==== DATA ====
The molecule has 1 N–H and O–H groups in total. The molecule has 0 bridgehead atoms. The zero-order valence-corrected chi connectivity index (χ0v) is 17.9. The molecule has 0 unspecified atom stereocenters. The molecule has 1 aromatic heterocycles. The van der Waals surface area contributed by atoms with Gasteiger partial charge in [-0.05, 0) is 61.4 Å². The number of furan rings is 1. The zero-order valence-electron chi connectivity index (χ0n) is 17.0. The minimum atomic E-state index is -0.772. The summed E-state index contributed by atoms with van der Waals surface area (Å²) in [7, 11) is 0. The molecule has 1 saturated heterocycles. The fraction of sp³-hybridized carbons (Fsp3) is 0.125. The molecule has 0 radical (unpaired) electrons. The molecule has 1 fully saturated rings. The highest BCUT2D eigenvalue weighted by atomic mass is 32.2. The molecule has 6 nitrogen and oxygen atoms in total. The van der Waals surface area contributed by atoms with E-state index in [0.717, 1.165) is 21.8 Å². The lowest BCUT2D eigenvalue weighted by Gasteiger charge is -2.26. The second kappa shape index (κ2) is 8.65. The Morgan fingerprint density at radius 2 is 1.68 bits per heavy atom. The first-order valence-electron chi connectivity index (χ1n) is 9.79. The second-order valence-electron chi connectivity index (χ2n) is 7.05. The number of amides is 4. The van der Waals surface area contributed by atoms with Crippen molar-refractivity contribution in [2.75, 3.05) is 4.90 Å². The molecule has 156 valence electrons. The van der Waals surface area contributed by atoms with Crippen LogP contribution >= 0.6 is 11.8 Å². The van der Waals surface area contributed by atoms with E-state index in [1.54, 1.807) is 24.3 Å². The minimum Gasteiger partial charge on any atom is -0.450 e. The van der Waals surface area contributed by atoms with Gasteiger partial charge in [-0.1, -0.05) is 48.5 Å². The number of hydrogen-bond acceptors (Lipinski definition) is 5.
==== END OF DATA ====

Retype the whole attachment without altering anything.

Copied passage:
The molecule has 1 N–H and O–H groups in total. The molecule has 0 bridgehead atoms. The zero-order valence-corrected chi connectivity index (χ0v) is 17.9. The molecule has 0 unspecified atom stereocenters. The molecule has 1 aromatic heterocycles. The van der Waals surface area contributed by atoms with Gasteiger partial charge in [-0.05, 0) is 61.4 Å². The number of furan rings is 1. The zero-order valence-electron chi connectivity index (χ0n) is 17.0. The minimum atomic E-state index is -0.772. The summed E-state index contributed by atoms with van der Waals surface area (Å²) in [7, 11) is 0. The molecule has 1 saturated heterocycles. The fraction of sp³-hybridized carbons (Fsp3) is 0.125. The molecule has 0 radical (unpaired) electrons. The molecule has 1 fully saturated rings. The highest BCUT2D eigenvalue weighted by atomic mass is 32.2. The molecule has 6 nitrogen and oxygen atoms in total. The van der Waals surface area contributed by atoms with E-state index in [0.717, 1.165) is 21.8 Å². The lowest BCUT2D eigenvalue weighted by Gasteiger charge is -2.26. The second kappa shape index (κ2) is 8.65. The Morgan fingerprint density at radius 2 is 1.68 bits per heavy atom. The first-order valence-electron chi connectivity index (χ1n) is 9.79. The second-order valence-electron chi connectivity index (χ2n) is 7.05. The number of amides is 4. The van der Waals surface area contributed by atoms with Crippen molar-refractivity contribution in [2.75, 3.05) is 4.90 Å². The molecule has 156 valence electrons. The van der Waals surface area contributed by atoms with Crippen LogP contribution >= 0.6 is 11.8 Å². The van der Waals surface area contributed by atoms with E-state index in [1.54, 1.807) is 24.3 Å². The minimum Gasteiger partial charge on any atom is -0.450 e. The van der Waals surface area contributed by atoms with Gasteiger partial charge in [-0.1, -0.05) is 48.5 Å². The number of hydrogen-bond acceptors (Lipinski definition) is 5.